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One Day in the Woods af Jean Craighead…
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One Day in the Woods (original 1988; udgave 1999)

af Jean Craighead George (Forfatter), Gary Allen (Illustrator)

Serier: One Day (4)

MedlemmerAnmeldelserPopularitetGennemsnitlig vurderingSamtaler
425444,675 (3.14)Ingen
Rebecca discovers many things about plant and animal life when she spends the day in Teatown Woods in the Hudson Highlands of New York looking for the ovenbird.
Medlem:mcgoozlefam
Titel:One Day in the Woods
Forfattere:Jean Craighead George (Forfatter)
Andre forfattere:Gary Allen (Illustrator)
Info:Scholastic, Inc. (1999), 52 pages
Samlinger:Dit bibliotek
Vurdering:
Nøgleord:juvenile, natural history, realistic fiction, fiction

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One Day in the Woods af Jean Craighead George (1988)

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I wish this book had been around when my kids were little! But I still have a chance to share it with my youngest grandkids. There is a wealth of ecological relationships and life history of various birds, animals, and insects tucked into this thin story of a young girl's exploration of a nearby woods. Did you know Wood Ducks are born with special hooks on the end of their beak & feet so they can climb out of their tree nest? And that these hooks go away after the ducklings first exit?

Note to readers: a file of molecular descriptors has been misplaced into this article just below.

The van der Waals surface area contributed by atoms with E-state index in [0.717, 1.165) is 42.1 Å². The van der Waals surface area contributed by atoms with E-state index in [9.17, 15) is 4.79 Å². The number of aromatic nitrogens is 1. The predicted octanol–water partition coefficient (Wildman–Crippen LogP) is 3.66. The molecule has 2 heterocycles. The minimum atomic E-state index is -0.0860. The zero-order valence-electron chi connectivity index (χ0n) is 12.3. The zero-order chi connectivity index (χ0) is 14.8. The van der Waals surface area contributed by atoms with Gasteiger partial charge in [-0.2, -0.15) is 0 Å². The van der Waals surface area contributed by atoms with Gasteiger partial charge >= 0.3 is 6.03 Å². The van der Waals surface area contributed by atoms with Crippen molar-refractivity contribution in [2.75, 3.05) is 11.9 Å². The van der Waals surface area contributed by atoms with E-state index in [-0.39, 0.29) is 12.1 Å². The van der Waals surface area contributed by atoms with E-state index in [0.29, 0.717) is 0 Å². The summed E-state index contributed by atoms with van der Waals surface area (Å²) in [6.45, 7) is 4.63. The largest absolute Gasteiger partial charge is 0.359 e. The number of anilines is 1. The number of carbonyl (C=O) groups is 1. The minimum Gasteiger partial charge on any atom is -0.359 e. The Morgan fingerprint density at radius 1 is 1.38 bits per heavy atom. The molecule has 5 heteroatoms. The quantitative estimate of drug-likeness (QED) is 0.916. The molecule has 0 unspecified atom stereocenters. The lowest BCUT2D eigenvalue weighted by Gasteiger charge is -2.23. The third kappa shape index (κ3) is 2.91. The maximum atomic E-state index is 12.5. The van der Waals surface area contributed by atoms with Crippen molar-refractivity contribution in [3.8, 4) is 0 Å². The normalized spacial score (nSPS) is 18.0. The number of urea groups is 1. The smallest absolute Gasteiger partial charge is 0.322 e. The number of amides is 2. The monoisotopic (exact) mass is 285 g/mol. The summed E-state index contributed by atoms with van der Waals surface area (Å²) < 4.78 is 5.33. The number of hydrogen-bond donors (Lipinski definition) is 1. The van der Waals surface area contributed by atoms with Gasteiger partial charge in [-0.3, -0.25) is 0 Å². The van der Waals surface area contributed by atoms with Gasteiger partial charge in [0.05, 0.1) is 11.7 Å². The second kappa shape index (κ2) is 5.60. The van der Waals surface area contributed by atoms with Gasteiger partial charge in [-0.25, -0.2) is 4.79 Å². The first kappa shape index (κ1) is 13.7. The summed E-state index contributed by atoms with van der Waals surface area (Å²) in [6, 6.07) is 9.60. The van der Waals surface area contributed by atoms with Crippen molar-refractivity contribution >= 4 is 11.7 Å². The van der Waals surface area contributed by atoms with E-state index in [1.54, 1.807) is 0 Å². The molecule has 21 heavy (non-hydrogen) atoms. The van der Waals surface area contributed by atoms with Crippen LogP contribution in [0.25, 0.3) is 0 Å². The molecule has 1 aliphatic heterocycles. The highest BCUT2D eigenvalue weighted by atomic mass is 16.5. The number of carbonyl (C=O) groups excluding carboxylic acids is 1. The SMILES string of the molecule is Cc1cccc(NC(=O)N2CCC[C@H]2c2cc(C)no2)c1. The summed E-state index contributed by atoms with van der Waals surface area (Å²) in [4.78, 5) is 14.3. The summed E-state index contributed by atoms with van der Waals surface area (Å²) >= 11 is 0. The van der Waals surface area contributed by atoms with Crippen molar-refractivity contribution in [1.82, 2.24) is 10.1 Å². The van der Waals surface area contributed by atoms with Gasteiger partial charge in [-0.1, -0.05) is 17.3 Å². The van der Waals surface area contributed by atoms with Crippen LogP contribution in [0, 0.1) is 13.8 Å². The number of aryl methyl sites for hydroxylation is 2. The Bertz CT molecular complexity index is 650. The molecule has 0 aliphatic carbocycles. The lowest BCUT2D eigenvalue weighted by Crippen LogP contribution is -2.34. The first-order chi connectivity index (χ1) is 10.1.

There is a bibliography, if your reader wants more detail (likely geared towards older ages), but given the publishing date it's quite likely there are many other good references one could use.
While the Northwoods are my nearest ecotone, I'm looking forward to getting her other books on the prairie, tundra, and desert. Who knows what locale my grandkids might be inspired to explore and protect! ( )
  juniperSun | Jan 2, 2018 |
One of a series of children's books highlighting different ecosystems from the pen of Jean Craighead George - see also: One Day in the Desert, One Day in the Tropical Rain Forest, One Day in the Prairie and One Day in the Alpine Tundra - this title follows the story of Rebecca, a young girl who, inspired by her naturalist uncle, spends the day in the woods, hoping to catch a glimpse the elusive ovenbird. Waiting patiently in various locations, and exploring different layers, from the canopy to the soil, Rebecca experiences all the magic of the forest, before finally discovering why her uncle describes the ovenbird as a "wizard..."